Almost 40 years ago, patients, like Kelly Northey, who were diagnosed with a brain tumour had to struggle alone. To help others like Kelly, her parents founded Brain Tumour Foundation of Canada (BTFC) to advocate for change.
Brain Tumour Foundation of Canada is the only national, not-for-profit organization dedicated to offer hope and support to Canadians affected by both malignant and non-malignant brain tumours. They are a team of dedicated staff, volunteers, and healthcare professionals that support thousands of Canadians along their brain tumour journeys.
Every day, 27 Canadians are diagnosed with a brain tumour. Unfortunately, like with any illness, not just the patient, but their families, are impacted. Brain tumours are unpredictable and the effects can last a lifetime.
Despite the severity of brain tumours, I’m glad to know that there’s a foundation like BTFC leading in the fight to #EndBrainTumours. I stumbled across BTFC when I was researching for my novel ‘Hold on please, Emily.’ The challenge of researching medical topics online is that it’s difficult to determine what is valid. Also, I did not want to write a book that gave false hope. Because of the severity of the topic, it would be inappropriate to create a story that glossed over the realities of the illness or ended as a fairytale with a happily ever after. Unfortunately, a glioblastoma (GBM) diagnosis, one of the deadliest brain tumours, should not be taken lightly. There has been survivorship stories, but even those had its challenges, and I wanted to ensure that my book really captured those ups and downs.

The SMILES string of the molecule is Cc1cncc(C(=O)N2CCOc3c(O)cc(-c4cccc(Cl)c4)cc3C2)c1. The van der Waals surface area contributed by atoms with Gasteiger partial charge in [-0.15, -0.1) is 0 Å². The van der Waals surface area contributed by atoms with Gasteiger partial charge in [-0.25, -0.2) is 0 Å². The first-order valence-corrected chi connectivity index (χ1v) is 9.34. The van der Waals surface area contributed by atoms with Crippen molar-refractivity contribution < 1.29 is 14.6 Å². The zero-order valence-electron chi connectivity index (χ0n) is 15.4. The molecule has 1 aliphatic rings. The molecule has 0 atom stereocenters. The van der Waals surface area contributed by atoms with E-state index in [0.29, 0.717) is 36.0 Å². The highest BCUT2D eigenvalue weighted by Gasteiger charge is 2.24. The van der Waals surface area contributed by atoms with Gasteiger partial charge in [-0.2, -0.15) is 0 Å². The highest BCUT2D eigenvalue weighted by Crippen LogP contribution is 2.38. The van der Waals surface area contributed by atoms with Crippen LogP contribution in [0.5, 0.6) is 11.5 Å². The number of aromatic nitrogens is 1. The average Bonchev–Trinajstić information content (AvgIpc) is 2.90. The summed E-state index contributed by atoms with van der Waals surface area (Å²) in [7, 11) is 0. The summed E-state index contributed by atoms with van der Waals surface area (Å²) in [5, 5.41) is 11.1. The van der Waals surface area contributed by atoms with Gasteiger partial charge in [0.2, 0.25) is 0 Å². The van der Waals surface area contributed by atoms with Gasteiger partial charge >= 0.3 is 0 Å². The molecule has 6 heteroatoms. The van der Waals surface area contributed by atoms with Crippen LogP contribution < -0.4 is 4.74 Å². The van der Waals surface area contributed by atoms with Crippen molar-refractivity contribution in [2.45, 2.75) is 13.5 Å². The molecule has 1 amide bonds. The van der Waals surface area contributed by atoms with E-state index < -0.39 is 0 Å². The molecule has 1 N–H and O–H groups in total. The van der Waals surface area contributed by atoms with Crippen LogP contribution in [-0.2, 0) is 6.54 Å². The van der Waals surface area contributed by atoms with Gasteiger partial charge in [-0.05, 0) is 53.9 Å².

I reached out to BTFC back in 2019 to get some information about GBM, the symptoms, its treatment options, and even statistics. Also, I connected with a few GBM patients and medical staff to understand procedures at the hospital for chemotherapy and radiation. I am so grateful for BTFC’s support in providing background information on GBM that aided in the writing stages of my novel.
To read more about BTFC, sign up for my newsletter here to read the May edition of ‘Hold On‘ today.